Smart Cameras and Facebook Printing Dominate Late Summer News

Alan Bullock
Sep 6, 2012

It’s hard to recall a week with so much interesting news in the photo industry since the glory days of PMA trade shows. With Photokina less than a month away, the eight days from Wednesday, August 22, to Wednesday, August 29 saw a number of significant announcements hit the wires. Here are the highlights…

Since 2005, InfoTrends has advocated for wireless connectivity in cameras and manufacturers are finally responding in earnest. Most of the major vendors have introduced Wi-Fi cameras this year, but Nikon and Samsung took it up a notch with “smart” cameras based on the Android operating system.

Nikon COOLPIX S800c

Nikon COOLPIX S800c

First, Nikon announced the COOLPIX S800c, a 16-megapixel camera with 10x optical zoom, Wi-Fi connectivity, and built-in GPS. (See InfoTrends’ Carrie Sylvester’s reaction here.)

Samsung Galaxy Camera

Samsung Galaxy Camera

Less than a week later, Samsung unveiled the Galaxy Camera, which also features 16 megapixel resolution, Wi-Fi, and GPS, but adds a 21x optical zoom, Bluetooth connectivity, and a Wi-Fi/3G-4G cellular version. As Android devices, both the Nikon and Samsung cameras will be able to download apps from Google Play.

Sony Alpha NEX-5R

Sony Alpha NEX-5R

In between, Sony revealed the Alpha NEX-5R compact interchangeable lens camera with Wi-Fi connectivity. Although not an Android device, the NEX-5R will support downloaded proprietary applications through Sony’s PlayMemories Camera Apps platform. Six apps will be available at launch, with more to follow.

Apps unleash the power of thousands of really smart and really creative developers who can crank out features and enhancements that the typical camera manufacturer would take months (if not years) and several committees to implement — if they ever thought of them in the first place. There may be exceptions (particularly with Android 2.3 Gingerbread on the Nikon S800c), but both Android cameras should be compatible with most of the photo apps currently available for other devices. And, if Nikon and Samsung provide APIs for developers to access and control native camera functions previously unseen on any other Android device, the results could be spectacular. Given Sony’s apparent tighter control over the app market for the NEX-5R, there will probably be far fewer apps available for that device, but the ones that are released are likely to take full advantage of the camera’s capabilities. It makes you wonder what Apple could do with an iOS camera, but that’s a rumor for another time.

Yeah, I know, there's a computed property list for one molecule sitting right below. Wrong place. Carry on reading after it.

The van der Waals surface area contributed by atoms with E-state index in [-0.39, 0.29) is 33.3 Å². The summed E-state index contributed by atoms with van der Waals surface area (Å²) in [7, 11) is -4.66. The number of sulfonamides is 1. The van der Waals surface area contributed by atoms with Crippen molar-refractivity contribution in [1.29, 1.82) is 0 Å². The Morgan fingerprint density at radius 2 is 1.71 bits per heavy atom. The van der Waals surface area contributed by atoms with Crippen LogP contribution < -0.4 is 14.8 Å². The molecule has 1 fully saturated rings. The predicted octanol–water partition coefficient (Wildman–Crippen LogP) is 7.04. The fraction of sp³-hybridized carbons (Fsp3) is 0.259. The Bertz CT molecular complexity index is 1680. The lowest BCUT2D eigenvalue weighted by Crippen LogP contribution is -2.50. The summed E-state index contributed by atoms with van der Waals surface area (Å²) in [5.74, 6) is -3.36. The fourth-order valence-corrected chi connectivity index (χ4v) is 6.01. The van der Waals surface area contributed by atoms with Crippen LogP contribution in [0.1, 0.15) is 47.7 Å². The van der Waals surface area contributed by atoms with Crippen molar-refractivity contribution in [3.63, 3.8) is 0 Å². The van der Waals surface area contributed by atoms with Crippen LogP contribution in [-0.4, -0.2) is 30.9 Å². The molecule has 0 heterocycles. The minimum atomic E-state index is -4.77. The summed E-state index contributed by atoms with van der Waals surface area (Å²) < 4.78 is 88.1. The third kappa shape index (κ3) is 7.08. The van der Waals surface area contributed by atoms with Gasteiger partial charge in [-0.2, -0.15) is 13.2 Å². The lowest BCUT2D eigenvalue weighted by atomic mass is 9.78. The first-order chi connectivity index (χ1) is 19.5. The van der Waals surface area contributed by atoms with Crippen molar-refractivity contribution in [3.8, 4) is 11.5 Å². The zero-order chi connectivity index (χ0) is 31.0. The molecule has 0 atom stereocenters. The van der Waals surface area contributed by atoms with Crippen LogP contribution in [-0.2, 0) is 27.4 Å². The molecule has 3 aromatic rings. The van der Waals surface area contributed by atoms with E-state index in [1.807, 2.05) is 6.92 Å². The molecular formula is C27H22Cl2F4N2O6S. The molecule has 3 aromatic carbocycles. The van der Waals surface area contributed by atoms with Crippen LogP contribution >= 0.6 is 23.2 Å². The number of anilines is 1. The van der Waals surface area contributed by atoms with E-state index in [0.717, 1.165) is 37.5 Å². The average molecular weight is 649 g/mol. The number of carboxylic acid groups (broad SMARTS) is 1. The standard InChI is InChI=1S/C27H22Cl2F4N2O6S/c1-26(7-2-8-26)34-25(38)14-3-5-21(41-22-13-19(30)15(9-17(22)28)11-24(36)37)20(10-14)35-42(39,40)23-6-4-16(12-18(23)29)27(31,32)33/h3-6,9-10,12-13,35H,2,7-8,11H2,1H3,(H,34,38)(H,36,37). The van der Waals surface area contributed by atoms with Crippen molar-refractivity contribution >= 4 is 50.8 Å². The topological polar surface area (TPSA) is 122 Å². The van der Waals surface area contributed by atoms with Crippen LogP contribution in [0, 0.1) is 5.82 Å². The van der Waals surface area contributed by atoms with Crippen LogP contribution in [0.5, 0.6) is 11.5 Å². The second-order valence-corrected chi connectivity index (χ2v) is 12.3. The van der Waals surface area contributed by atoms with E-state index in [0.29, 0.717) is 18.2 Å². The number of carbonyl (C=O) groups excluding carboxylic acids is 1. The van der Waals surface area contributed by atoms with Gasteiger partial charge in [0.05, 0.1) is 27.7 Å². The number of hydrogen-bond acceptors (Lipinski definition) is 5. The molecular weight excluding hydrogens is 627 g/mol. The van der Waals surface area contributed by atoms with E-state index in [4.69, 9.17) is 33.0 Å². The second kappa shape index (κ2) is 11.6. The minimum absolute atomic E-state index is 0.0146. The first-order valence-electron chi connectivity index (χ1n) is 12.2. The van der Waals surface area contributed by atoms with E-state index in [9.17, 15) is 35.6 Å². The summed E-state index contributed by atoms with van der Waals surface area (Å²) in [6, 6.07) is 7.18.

Thanks to their larger sensors and better lenses, these connected cameras should be able to take better pictures than even the best smartphones. Does this mean that camera manufacturers can now rest easy as smartphone photography fades away like a scary nightmare? Absolutely not. But it does indicate that they are listening and addressing some of the things that consumers like best about mobile photography — connectivity and apps. This type of innovation will be critical to avoid steep declines in digital camera sales this year.

Output News

Snapfish SocialPics Book

Snapfish SocialPics Book

Two mainstream photo print vendors (Snapfish and Walgreens) unveiled creative ways to monetize some of the billions of photos that have been uploaded to Facebook. Snapfish’s SocialPics Book automatically generates a 20-page photo book filled with the most popular photos, status updates, and associated comments from the user’s Timeline within a specified date range. Individual photos and/or comments can be deleted, but there is otherwise very little creative control in the user’s hands, resulting in an extremely quick and easy photo book design process. Finished books are 8” x 8”, and are available in soft or hard cover.

Walgreens PrintWorthy Print

Walgreens PrintWorthy Print

Walgreens Photo launched a new Facebook app that features a product called PrintWorthy, a 5” x 7” print containing a single Facebook photo (cropped square) with people tags and as many “likes” and comments as will fit in the remaining white space next to the photo. This added personal content makes them more socially relevant than ordinary prints. At the right price, they should prove popular among Facebook users. The initial price of $2.99 each seems high; 99¢ would probably be more successful.

Of course, not all of the news was positive. Last week, Kodak announced plans to sell its Personalized Imaging and Document Imaging businesses. Personalized Imaging includes photographic film and paper, as well as Retail System Solutions (RSS), with its installed base of more than 100,000 Picture Kiosks and APEX dry lab systems around the world. InfoTrends believes that the RSS sale is more about Kodak’s need to generate cash during ongoing Chapter 11 bankruptcy proceedings than it is a reflection of the condition of the retail photo print business, which we believe remains healthy. Fujifilm, Dai Nippon Printing (DNP), and Lucidiom are mentioned most often as potential buyers for the retail business, but a dark horse candidate may emerge.

As always, we’ll be watching these and other developments over the coming months. If you’ll be at Photokina, please consider attending our InfoBriefing on the morning of Wednesday, September 19. Details and registration info can be found here.

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